Chasing FlavorsChefFood Stories

Parts Unknown: Ethiopia

By Raquel Jacquez | November 2, 2015


Thank you to CNN, Food Republic, and Tadias Magazine for giving me the opportunity to highlight the behind the scenes moments of Anthony Bourdain’s episode of “Parts Unknown” featuring Ethiopia at Ginny’s Supper Club a few weeks ago.

When the episode went live, Maya and I were thrilled at the response from viewers all over the world.  Thank you for your outpour of support and we hope that you enjoyed watching as we traveled throughout Ethiopia from Addis Adaba to Maya’s family’s village.

Here are a few behind-the-scenes pictures from the filming of the episode.

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Ginny’s Supper Club Presents Lea DeLaria

By Jenn Burka | October 28, 2015



We are excited to announce a new Sunday Brunch series at Ginny’s Supper Club featuring jazz performances from acclaimed actress, comedian, Broadway star and jazz singer Lea DeLaria (@realleadelaria)An American comedian and actress most recently recognized for her role as “Big Boo” Black on the Netflix hit series Orange Is the New Black, DeLaria is also an acclaimed jazz musician. She was the first openly gay comic to appear on a late-night talk show with her 1993 appearance on The Arsenio Hall Show. She has appeared in numerous Broadway shows, a number of films including The First Wives Club and Edge Of Seventeen, and has released two comedy albums and five jazz albums.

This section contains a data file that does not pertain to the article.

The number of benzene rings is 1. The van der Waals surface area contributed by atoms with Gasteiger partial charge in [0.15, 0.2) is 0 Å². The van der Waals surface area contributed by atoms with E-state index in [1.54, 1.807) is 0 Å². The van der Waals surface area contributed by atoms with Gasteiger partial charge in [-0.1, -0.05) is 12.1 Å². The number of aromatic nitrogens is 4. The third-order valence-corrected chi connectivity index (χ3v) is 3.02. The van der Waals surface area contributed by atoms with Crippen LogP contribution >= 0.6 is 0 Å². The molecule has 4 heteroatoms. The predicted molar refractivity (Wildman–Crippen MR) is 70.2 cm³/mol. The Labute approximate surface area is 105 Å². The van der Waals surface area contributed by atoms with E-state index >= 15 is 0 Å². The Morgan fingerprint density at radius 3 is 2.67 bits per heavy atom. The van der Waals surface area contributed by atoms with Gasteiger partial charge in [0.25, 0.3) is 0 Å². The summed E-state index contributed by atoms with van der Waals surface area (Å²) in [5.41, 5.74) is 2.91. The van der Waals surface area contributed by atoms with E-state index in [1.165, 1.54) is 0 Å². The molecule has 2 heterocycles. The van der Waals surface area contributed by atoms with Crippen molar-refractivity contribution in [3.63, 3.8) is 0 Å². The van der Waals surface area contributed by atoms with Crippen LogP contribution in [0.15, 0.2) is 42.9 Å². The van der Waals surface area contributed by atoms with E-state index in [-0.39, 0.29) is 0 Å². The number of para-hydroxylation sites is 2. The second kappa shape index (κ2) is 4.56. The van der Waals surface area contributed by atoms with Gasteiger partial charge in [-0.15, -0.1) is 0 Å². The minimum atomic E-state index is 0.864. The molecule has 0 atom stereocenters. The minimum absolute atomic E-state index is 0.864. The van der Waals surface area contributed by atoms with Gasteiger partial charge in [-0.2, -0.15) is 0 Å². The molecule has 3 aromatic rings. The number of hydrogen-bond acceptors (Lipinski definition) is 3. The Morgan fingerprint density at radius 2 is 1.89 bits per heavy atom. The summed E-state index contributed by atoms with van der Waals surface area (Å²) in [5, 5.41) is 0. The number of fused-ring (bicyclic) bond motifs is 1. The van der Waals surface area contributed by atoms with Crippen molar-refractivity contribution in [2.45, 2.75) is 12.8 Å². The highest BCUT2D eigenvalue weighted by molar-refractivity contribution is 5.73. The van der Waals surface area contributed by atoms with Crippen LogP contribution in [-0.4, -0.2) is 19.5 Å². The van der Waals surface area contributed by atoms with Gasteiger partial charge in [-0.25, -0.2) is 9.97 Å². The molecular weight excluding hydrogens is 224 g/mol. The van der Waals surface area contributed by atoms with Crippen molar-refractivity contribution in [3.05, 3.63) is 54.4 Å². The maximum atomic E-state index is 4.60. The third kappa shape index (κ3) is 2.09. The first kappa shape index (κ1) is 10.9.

During the performances, a Rooster Brunch Buffet will include favorites like Mac n’ Greens; Fried Yardbird with Mashed Potatoes; Chicken & Waffles; Deviled Eggs; Helga’s Meatballs and Migas with Truck Stop Potatoes.

Sunday Brunch with Lea DeLaria at Ginny’s Supper Club

November 8 | December 13 | January 10

12:00PM and 1:30PM

Tickets are $45 per person and can be purchased on Ginny’s website.

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From a Chef’s Perspective: Marcus in Conversation with Tom Colicchio and Andrea Reusing at the New York Times’ Food for Tomorrow Conference

By Raquel Jacquez | October 22, 2015

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Screen Shot 2015-10-22 at 3.32.00 PM

This week, chefs, activists, policymakers, farmers and journalists convened for the New York Times’ Food for Tomorrow Conference at the Stone Barns Center for Food and Agriculture.